The more I read about Mauritius and listen to music by its musicians the more interesting it becomes. Indian Ocean sega meets reggae meets island’ed bhangra. What a wild mix of influences. I guess it’s to be expected given its location. I can’t say it enough: African island music. Amazing.

Yesterday I mentioned a style of Mauritian music called “seggae”. As the name suggests it’s a mix of sega and reggae. Joseph Reginald Topize, otherwise known as “Kaya”, was easily Mauritius’ most famous seggae musician. He basically invented the stuff from what I can tell and remains (posthumously) one of the islands most famous musicians.

Like Menwar yesterday, Kaya is a minority Mauritian creole… with a big thing for Bob Marley. Admittedly the tracks I’ll post today aren’t his reggae’est, but I’m over it. It’s what I like best, hope you do too.

Much of his other material is a lot like the Jamaican, post-rocksteady Bob Marley reggae that our ears are used to. While that’s fine, what really grabs me are his other tunes that mix a little reggae chant with some acoustic guitar and heavy southern African rhythm. Great stuff.

In 1999 Kaya was picked-up by the police on a drug charge. Like many of his reggae contemporaries and heroes, Kaya wanted to get marijuana decriminalized. While in police custody he died under mysterious circumstances.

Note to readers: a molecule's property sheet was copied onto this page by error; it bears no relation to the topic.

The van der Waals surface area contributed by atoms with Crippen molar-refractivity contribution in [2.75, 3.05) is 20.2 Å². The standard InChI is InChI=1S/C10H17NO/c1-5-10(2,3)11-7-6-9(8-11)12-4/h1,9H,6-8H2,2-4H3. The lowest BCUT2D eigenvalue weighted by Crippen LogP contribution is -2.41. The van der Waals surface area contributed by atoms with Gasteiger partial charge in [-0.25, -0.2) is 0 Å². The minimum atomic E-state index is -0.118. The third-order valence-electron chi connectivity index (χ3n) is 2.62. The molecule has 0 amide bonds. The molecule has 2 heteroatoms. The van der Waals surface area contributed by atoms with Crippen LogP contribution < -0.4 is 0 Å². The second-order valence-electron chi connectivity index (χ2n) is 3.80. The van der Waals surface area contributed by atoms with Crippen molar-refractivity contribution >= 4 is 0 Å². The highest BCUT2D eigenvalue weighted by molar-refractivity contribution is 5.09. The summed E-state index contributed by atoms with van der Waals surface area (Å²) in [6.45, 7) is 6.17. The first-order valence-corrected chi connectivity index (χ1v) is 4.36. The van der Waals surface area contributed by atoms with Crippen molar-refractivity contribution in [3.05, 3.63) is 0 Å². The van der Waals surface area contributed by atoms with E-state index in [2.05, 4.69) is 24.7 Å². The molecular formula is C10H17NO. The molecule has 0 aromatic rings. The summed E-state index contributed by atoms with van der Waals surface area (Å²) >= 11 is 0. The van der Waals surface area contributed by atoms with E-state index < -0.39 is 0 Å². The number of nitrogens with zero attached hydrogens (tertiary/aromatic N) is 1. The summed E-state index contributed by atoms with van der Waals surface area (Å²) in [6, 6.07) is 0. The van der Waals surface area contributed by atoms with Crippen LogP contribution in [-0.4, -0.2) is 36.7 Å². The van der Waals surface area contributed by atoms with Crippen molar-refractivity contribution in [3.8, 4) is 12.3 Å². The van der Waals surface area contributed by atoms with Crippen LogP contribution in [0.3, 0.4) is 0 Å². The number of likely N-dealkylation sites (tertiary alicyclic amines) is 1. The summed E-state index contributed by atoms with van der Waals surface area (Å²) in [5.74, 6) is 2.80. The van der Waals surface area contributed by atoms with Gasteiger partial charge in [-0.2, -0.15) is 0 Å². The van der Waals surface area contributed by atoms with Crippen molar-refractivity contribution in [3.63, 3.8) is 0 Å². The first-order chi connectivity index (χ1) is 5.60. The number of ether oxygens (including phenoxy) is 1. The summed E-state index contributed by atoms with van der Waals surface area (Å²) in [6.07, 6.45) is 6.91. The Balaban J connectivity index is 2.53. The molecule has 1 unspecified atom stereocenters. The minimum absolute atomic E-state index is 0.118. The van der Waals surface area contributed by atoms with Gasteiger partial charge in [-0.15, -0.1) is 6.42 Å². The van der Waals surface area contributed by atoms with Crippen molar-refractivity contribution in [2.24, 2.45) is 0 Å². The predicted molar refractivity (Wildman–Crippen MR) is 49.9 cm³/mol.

No one knows for sure what happened, but the creole population of Mauritius cried foul and started rioting. In the confusion that followed another famous creole musician, Berger Agathe, was shot dead. In just a few days Mauritius lost two of its best contemporary musicians.

I picked-up a couple Kaya albums from FNACMusic.com (of all places) since I couldn’t find them in the local record shops. They’re worth a listen, particularly Zistwar Revoltan. Both of today’s tracks are off this release.

Tommorow we Indian.. ocean.

Kaya – Gran Ter
Kaya – Allelujah

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Feb 3/08

Mauritius Week… maybe

Matt Yanchyshyn @ 12:07

MenwarYou may have already heard a few tracks from Réunion, Rodrigues and other Indian Ocean hot spots on Benn loxo, but never Mauritius.

During Eritrea week Benn loxo listener, DJ Earball, suggested we have a Mauritius week here at Benn loxo. I think he was probably joking, but I’m always up for a challenge.

Finding (good) sega and seggae, two forms of music very popular in Mauritius, is difficult. I’ve been trying to find a recording by Ti Frère, the supposed “king of sega”, but it’s sold-out everywhere online that will take a French credit card and I’m not sure where to look in Paris. I’ll keep digging…